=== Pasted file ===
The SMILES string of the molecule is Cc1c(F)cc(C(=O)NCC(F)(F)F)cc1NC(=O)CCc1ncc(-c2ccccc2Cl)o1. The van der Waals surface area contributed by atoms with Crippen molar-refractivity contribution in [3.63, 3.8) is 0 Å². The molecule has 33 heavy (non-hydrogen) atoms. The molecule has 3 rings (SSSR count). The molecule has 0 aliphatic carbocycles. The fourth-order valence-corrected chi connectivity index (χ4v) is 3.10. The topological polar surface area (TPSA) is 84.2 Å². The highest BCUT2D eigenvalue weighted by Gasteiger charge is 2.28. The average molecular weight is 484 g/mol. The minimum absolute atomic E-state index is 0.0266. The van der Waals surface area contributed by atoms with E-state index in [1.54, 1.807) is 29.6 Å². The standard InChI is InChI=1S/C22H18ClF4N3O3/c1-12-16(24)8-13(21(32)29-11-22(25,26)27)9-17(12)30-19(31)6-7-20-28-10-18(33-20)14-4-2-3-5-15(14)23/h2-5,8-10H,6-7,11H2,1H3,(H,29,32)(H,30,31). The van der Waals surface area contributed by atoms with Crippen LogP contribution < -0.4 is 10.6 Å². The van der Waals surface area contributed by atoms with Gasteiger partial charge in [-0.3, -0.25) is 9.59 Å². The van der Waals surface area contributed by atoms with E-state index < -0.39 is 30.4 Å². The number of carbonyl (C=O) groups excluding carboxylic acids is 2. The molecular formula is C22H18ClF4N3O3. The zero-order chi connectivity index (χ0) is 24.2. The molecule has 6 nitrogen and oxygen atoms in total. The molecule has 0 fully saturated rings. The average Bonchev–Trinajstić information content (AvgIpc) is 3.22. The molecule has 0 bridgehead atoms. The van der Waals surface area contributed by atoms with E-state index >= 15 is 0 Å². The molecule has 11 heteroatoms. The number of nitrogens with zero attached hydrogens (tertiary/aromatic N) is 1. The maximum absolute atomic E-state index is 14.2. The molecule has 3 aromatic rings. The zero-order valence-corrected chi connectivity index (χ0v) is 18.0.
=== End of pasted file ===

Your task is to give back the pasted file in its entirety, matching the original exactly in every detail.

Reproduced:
The SMILES string of the molecule is Cc1c(F)cc(C(=O)NCC(F)(F)F)cc1NC(=O)CCc1ncc(-c2ccccc2Cl)o1. The van der Waals surface area contributed by atoms with Crippen molar-refractivity contribution in [3.63, 3.8) is 0 Å². The molecule has 33 heavy (non-hydrogen) atoms. The molecule has 3 rings (SSSR count). The molecule has 0 aliphatic carbocycles. The fourth-order valence-corrected chi connectivity index (χ4v) is 3.10. The topological polar surface area (TPSA) is 84.2 Å². The highest BCUT2D eigenvalue weighted by Gasteiger charge is 2.28. The average molecular weight is 484 g/mol. The minimum absolute atomic E-state index is 0.0266. The van der Waals surface area contributed by atoms with E-state index in [1.54, 1.807) is 29.6 Å². The standard InChI is InChI=1S/C22H18ClF4N3O3/c1-12-16(24)8-13(21(32)29-11-22(25,26)27)9-17(12)30-19(31)6-7-20-28-10-18(33-20)14-4-2-3-5-15(14)23/h2-5,8-10H,6-7,11H2,1H3,(H,29,32)(H,30,31). The van der Waals surface area contributed by atoms with Crippen LogP contribution < -0.4 is 10.6 Å². The van der Waals surface area contributed by atoms with Gasteiger partial charge in [-0.3, -0.25) is 9.59 Å². The van der Waals surface area contributed by atoms with E-state index < -0.39 is 30.4 Å². The number of carbonyl (C=O) groups excluding carboxylic acids is 2. The molecular formula is C22H18ClF4N3O3. The zero-order chi connectivity index (χ0) is 24.2. The molecule has 6 nitrogen and oxygen atoms in total. The molecule has 0 fully saturated rings. The average Bonchev–Trinajstić information content (AvgIpc) is 3.22. The molecule has 0 bridgehead atoms. The van der Waals surface area contributed by atoms with E-state index >= 15 is 0 Å². The molecule has 11 heteroatoms. The number of nitrogens with zero attached hydrogens (tertiary/aromatic N) is 1. The maximum absolute atomic E-state index is 14.2. The molecule has 3 aromatic rings. The zero-order valence-corrected chi connectivity index (χ0v) is 18.0.